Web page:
Q&A with Dr. John Inglis, co-founder of bioRxiv and medRxiv, and Executive Director of Cold Spring Harbor Laboratory Press

The use of biology pre-prints has taken off in a huge way. In a previous article (bioRxiv: give pre-prints a chance) we spoke to scientists who had nothing but good things to say about their experiences of using the original biology pre-print server, bioRxiv. Their overall opinion was that using pre-prints increased the visibility of their work, enabled quick feedback from the community, and gave a feeling of accomplishment, without months of painful peer-review. To find out more about the overall success of biology pre-prints we caught up with the co-founder of bioRxiv (and more recently, medRxiv), Dr. John Inglis, to discuss the pre-print revolution and what he believes is yet to come for the future of science publishing.

What’s your background? Have you always been deep in the world of academia?

I did a PhD at Edinburgh University Medical School and then had the great good fortune to be taken on by The Lancet in London as an Assistant Editor. Three years later, I was offered the chance to join a small outpost of the Elsevier empire in Cambridge where the Trends monthly review journals were published. I was the founding editor of Immunology Today, then created Parasitology Today (both later renamed as Trends journals) and eventually managed a number of the journals.

Seven years later, Jim Watson, Director of Cold Spring Harbor Laboratory in New York, approached me about coming to the Laboratory “for a year or two” to take over the small but influential book publishing operation that a few months earlier had added a journal, Genes & Development. I founded Cold Spring Harbor Laboratory Press the following year and now, 30 years later, it has 9 journals and 200 books in print and electronic form.

What was it that drove you to set up bioRxiv? What made you finally say, “enough is enough, biological science needs a preprint server too!”

The advent of digital publishing in the mid-1990s brought together organizations and research communities that didn’t know much about each other’s cultures and information habits. So, through meetings like the National Academy’s Electronic Publishing Summits, those of us in biomedical publishing became aware of arXiv, the preprint server that was at the center of the information universe for physicists and mathematicians but operated in a way that simply didn’t seem feasible for other scientific disciplines. And that impression was borne out by the failure of efforts by several publishers in the late 90s and early 2000s to establish preprint servers for biology and medicine.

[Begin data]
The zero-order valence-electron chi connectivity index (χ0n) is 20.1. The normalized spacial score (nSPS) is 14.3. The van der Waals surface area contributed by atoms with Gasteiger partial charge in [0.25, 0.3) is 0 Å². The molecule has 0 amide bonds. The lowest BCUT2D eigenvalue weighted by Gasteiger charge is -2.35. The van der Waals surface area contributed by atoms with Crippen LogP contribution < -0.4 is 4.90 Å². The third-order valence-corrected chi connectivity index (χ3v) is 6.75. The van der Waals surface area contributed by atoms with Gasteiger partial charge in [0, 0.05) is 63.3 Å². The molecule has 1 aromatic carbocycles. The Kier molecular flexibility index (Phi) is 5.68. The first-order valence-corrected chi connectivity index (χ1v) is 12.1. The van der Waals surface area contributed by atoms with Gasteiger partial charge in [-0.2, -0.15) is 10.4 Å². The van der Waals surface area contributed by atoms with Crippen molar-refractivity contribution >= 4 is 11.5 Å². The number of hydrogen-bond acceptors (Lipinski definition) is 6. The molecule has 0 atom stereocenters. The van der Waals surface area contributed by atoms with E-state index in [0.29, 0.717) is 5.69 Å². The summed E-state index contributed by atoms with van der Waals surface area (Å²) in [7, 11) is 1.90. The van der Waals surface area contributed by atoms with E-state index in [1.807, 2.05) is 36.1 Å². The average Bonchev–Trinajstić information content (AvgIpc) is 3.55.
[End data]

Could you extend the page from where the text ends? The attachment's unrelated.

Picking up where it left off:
we developed a hunch that it was an opportune time to make another attempt at a preprint server for biology

My colleague, Richard Sever, and I were aware of this history. But by being at Cold Spring Harbor Laboratory, home of the most important annual meeting in genomics and publisher of the journal Genome Research, we had the chance to talk to many genome scientists whose attitudes to sharing research and data had been much influenced by the collegial and collaborative nature of the Human Genome Project. And also to an influx of new faculty members in quantitative biology at the Laboratory whose backgrounds were in physics and math and who asked, “where is the arXiv for biology?”.

So, we developed a hunch that it was an opportune time to make another attempt at a preprint server for biology, and with its 100-year history as a place where scientists came to share their work in person, the Laboratory seemed to be a natural home for an online information-sharing initiative. The President, Bruce Stillman, was a strong supporter from the start and was willing to provide startup funding. bioRxiv launched in November 2013.

How is bioRxiv doing now? You recently celebrated the 50,000th posted pre-print. Can you give us some more numbers to show how popular bioRxiv has become?

The server currently has 56,000 original submissions, with 20,000 revised versions, from 230,000 authors in 19,000 institutions in 110 countries. The rate of new submissions keeps climbing and last month (July 2019) we received the largest monthly total ever, over 2,600 papers, with nearly 1,000 revisions. The usage of the site is also rising fast and each month we now see over 5 million abstract page views and PDF downloads. Thanks to generous financial support from the Chan Zuckerberg Initiative, we have been able to convert all the bioRxiv manuscripts into XML so that every paper can now be read online without downloading, and the usage of the full text online is also rising steeply.

Over 70% of papers posted to bioRxiv are published within two years